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5

What makes this complicated is that different brands of mouthpiece makers use different labeling methods for these characteristics. Generally speaking though, you can make the following deductions: Tip Opening: This is the distance from the tip of the reed to the tip of the mouthpiece (when a reed is in place). The wider the tip opening (or higher the ...


5

I play all 3 instruments. Saxophone is simply an easier instrument than clarinet overall, and is more commonly used in rock music. It's the natural choice. That being said, oboists often find clarinet easier because the embouchure is a bit firmer, which they're used to. Sax embouchure can feel awkwardly loose, especially on tenor and lower saxes. I know ...


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Disclaimer: former clarinet and sax player, never double reed. As Edouard points out, the sax goes in octaves just as an oboe does. However, it doesn't take long to get the "feel" of the octave+fifth that the clarinet uses. The clarinet requires a somewhat tighter embouchure than the sax, so you may find it less of a jump from the extremely tight oboe ...


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Much like the strengths of different brands wooden reeds, plastics reeds also vary - a number 3 is not always a number 3! You'll need to find an appropriate comparison chart (like below) for whichever brand of reed you choose to buy. (I'm not sure what's available in Canada, apologies.) I have two Fibracell reeds, and haven't been especially impressed by ...


3

The basic answer (which applies to carbon fiber stringed instruments too) is that our current understanding of materials science is insufficient to produce a material which exhibits as "flat", i.e. uniform frequency resonance curve as wood. Keep in mind that it takes a lot of skill to select proper wood -- there's a reason reed instruments are made ...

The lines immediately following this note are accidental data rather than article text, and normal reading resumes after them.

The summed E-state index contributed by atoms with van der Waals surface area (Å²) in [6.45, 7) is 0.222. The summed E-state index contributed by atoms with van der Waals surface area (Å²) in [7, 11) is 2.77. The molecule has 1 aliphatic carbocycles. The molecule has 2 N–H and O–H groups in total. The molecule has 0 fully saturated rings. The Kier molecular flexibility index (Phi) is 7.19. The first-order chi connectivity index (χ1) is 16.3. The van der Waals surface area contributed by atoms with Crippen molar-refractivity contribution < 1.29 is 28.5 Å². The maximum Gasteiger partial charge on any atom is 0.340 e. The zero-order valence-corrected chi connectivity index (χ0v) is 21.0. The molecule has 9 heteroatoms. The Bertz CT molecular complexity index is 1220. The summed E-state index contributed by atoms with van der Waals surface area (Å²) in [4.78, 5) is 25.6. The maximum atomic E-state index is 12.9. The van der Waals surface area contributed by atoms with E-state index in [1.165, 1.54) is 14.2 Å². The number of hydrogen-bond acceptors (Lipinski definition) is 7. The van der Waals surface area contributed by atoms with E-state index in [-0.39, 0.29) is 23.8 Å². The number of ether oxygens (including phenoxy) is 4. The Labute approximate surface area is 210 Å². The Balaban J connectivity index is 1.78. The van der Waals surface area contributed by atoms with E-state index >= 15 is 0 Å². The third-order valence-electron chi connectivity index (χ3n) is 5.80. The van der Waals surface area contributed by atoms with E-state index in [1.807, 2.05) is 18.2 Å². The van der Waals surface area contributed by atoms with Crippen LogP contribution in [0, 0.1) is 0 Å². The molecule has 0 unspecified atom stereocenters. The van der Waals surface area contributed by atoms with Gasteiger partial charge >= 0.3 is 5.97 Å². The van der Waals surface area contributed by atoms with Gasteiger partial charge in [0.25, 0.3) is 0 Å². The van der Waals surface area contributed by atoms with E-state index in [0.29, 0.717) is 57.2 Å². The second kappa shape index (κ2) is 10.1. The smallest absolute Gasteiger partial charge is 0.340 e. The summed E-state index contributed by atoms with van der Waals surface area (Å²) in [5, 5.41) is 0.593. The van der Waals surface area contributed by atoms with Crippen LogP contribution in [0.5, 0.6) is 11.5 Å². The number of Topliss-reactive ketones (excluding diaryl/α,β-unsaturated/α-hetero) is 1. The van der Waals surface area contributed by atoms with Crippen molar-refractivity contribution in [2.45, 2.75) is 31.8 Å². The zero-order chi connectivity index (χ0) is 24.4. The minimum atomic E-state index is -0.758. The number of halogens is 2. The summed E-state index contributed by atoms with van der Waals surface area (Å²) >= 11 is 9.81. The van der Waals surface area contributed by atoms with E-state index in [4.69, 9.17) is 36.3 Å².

2

I trialled all three methods. Both the coke and vinegar solution took some of the tarnish off over about 8 hours, but neither did the entire job. (The coke was more effective, but perhaps using straight vinegar, rather than a solution may help.) The bicarbonate of soda was the most effective method. An hour or two of soaking took a lot of tarnish off, ...


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The only way to really know if it's right for you, is to go to a shop - and try a few things. Clarinet's aren't like computers, you can't buy one based on it's 'specs' in the same way - you're much better going to a shop with a budget, trying a few different instruments and brands, and seeing what suits you. I've had a Google of 'Palatino' - I'd never heard ...


2

I apologize for making this an answer, since I cannot comment due to lack of reputation. I was in various high-school and college orchestras back when I played clarinet (about 4-5 years ago now), so the information I have here for you may be outdated. I tried Legere reeds when they first came out, and have also heard semi-good things about Fibracell. ...


1

Disclaimer: not an oboist, nor a clarinetist. Wy guess would be that switching to sax would be the easiest. A sax has an octave key: the second octave fingerings are, basically, the same as the first octave with an additional key pressed. Clarinet’s register key, on the other hand, has a register key which goes to the 12th, not the octave. A quick look at ...


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The state of a sound pulse at a particular point in a tube any particular time may be characterized by the direction in which the pulse is propagating, the direction of displacement of the air from its "neutral" position, and whether the pressure is higher or lower than the neutral pressure. If air moves so as to cause an increase in pressure, that means ...



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